If you go for only the one highest term they have reached you have to take care of the removing the current term when a new one is reached, it introduces complexity that isn't necessary if you're relying on taxonomy terms.

There are still ways to show only the highest term if you want to use it to rank a user.

To create a page showing content that the current user shares terms with you use Relationships to the taxonomy reference field. The details are almost the same as in this QandA: Based on user's country filter content of same country?

  • Thanks much for the feedback an I do like this direction! This seems best way to handle the content access for sure. However, do you know an easy way for me to be able to feature the highest level reached within the hierarchy of terms which would be for use in the users profile to mark their progress (for themselves and for teachers). In our situation they will be keeping all terms as the progress through the levels, however, their current rank is important to have set. thanks much! – DJS Jan 4 at 19:50
  • One way to show only the term a user is tagged with that has the lowest weight in its Vocabulary is to create a Views Block listing users, with the Taxonomy field set NOT to display "Display all values in the same row", limit the number of items to show to 1, add a Contextual filter for the user ID, add the Relationship to the term through the reference field, and then you'll be able to add Sorting criteria (field_tags: Taxonomy term) Taxonomy term: Weight (desc). Then place the Block to be visible only on user profiles. This relies on the order of terms in Vocabulary, not on user profile! – prkos Jan 5 at 1:33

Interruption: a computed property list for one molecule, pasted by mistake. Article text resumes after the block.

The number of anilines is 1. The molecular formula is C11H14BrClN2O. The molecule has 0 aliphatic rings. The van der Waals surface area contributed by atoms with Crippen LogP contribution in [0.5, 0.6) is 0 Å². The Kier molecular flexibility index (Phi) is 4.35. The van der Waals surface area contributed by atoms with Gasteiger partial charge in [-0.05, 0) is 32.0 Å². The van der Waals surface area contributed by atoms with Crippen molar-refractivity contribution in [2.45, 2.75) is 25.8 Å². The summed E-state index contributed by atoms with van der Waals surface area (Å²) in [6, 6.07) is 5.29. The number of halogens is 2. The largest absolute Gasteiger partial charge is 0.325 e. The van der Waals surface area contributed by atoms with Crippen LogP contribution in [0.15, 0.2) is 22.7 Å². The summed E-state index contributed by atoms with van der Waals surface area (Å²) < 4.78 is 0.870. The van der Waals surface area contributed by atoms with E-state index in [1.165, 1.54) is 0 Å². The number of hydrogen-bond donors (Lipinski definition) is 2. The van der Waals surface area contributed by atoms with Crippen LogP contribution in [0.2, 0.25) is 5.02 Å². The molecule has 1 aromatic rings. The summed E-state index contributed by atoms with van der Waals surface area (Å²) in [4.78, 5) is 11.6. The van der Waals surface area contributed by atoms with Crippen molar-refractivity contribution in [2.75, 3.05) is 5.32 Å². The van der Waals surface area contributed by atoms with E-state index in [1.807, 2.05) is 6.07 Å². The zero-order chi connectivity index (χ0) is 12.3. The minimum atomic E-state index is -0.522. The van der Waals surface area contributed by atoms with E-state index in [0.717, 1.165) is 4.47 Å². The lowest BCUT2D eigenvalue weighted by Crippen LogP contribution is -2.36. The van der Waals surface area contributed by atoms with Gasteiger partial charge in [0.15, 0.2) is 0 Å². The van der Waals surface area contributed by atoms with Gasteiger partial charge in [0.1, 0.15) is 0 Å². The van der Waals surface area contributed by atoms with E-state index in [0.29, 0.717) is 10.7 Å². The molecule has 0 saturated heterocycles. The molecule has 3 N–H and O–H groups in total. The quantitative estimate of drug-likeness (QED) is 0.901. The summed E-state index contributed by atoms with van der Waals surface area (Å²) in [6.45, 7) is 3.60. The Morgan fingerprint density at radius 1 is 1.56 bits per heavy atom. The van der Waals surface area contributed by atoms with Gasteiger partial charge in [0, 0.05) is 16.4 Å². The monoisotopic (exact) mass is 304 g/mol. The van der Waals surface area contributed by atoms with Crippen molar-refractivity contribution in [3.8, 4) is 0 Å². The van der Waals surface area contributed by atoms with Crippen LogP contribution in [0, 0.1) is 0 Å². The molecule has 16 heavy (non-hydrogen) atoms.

• Thanks prkos, that makes sense. And am guessing that if I change the weight sort from desc to ascending, I will be able to get the highest level reached as the primary visible. I will give it a whirl! thanks again – DJS Jan 5 at 5:36
  • So, for the modules like Taxonomy Access Control or Permissions by Term is there a way to get the permissions to be based off some kind of reference to this matching rank term that we are going to have for the users? After looking it seems that those modules will grant the permission by roles and individual users for the terms, however, we are going to have a vast number of terms so don't want to setup additional roles for each of them, and don't want to authorize each individual user to a vast amount of terms either. If there is something I am missing your input is appreciated! – DJS Jan 5 at 7:41
  • Asc or Desc depends on how you order your terms, I assumed they start with lowest level on top, but if you have them highest level on top then use Asc. I don't have insight into configuration details but I expect you won't have to create user roles. From permissions_by_term page: "Articles related to the taxonomy term are created by the teacher and only visible to the students related to the taxonomy term." – prkos Jan 6 at 2:36